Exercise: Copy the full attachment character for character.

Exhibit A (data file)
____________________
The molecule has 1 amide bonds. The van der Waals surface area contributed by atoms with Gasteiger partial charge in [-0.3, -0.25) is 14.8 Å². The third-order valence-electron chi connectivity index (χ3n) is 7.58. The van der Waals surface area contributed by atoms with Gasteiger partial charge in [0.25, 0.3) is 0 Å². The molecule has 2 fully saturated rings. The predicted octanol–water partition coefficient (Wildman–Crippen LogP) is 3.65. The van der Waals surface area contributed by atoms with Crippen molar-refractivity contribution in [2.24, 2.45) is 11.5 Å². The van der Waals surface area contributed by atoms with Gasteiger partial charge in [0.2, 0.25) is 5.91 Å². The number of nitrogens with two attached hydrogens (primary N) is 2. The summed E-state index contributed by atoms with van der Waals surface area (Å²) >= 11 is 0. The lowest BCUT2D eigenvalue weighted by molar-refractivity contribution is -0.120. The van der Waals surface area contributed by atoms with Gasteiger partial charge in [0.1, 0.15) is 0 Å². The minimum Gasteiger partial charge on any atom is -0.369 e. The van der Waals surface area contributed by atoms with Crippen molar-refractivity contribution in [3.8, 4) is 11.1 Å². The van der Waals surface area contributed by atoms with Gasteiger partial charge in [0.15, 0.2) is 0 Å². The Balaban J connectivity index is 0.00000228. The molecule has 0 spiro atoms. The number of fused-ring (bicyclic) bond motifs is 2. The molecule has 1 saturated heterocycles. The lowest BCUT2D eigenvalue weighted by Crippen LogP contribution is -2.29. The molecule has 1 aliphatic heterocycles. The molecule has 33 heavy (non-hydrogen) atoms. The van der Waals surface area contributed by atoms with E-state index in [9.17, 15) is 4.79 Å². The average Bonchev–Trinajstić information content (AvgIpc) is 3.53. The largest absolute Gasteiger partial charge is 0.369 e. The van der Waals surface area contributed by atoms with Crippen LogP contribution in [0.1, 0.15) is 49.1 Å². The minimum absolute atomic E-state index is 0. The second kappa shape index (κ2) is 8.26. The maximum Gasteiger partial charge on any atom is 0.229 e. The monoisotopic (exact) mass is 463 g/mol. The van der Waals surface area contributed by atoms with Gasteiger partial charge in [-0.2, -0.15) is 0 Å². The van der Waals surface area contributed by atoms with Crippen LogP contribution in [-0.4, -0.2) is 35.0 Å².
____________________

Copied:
The molecule has 1 amide bonds. The van der Waals surface area contributed by atoms with Gasteiger partial charge in [-0.3, -0.25) is 14.8 Å². The third-order valence-electron chi connectivity index (χ3n) is 7.58. The van der Waals surface area contributed by atoms with Gasteiger partial charge in [0.25, 0.3) is 0 Å². The molecule has 2 fully saturated rings. The predicted octanol–water partition coefficient (Wildman–Crippen LogP) is 3.65. The van der Waals surface area contributed by atoms with Crippen molar-refractivity contribution in [2.24, 2.45) is 11.5 Å². The van der Waals surface area contributed by atoms with Gasteiger partial charge in [0.2, 0.25) is 5.91 Å². The number of nitrogens with two attached hydrogens (primary N) is 2. The summed E-state index contributed by atoms with van der Waals surface area (Å²) >= 11 is 0. The lowest BCUT2D eigenvalue weighted by molar-refractivity contribution is -0.120. The van der Waals surface area contributed by atoms with Gasteiger partial charge in [0.1, 0.15) is 0 Å². The minimum Gasteiger partial charge on any atom is -0.369 e. The van der Waals surface area contributed by atoms with Crippen molar-refractivity contribution in [3.8, 4) is 11.1 Å². The van der Waals surface area contributed by atoms with Gasteiger partial charge in [0.15, 0.2) is 0 Å². The Balaban J connectivity index is 0.00000228. The molecule has 0 spiro atoms. The number of fused-ring (bicyclic) bond motifs is 2. The molecule has 1 saturated heterocycles. The lowest BCUT2D eigenvalue weighted by Crippen LogP contribution is -2.29. The molecule has 1 aliphatic heterocycles. The molecule has 33 heavy (non-hydrogen) atoms. The van der Waals surface area contributed by atoms with E-state index in [9.17, 15) is 4.79 Å². The average Bonchev–Trinajstić information content (AvgIpc) is 3.53. The largest absolute Gasteiger partial charge is 0.369 e. The van der Waals surface area contributed by atoms with Crippen LogP contribution in [0.1, 0.15) is 49.1 Å². The minimum absolute atomic E-state index is 0. The second kappa shape index (κ2) is 8.26. The maximum Gasteiger partial charge on any atom is 0.229 e. The monoisotopic (exact) mass is 463 g/mol. The van der Waals surface area contributed by atoms with Gasteiger partial charge in [-0.2, -0.15) is 0 Å². The van der Waals surface area contributed by atoms with Crippen LogP contribution in [-0.4, -0.2) is 35.0 Å².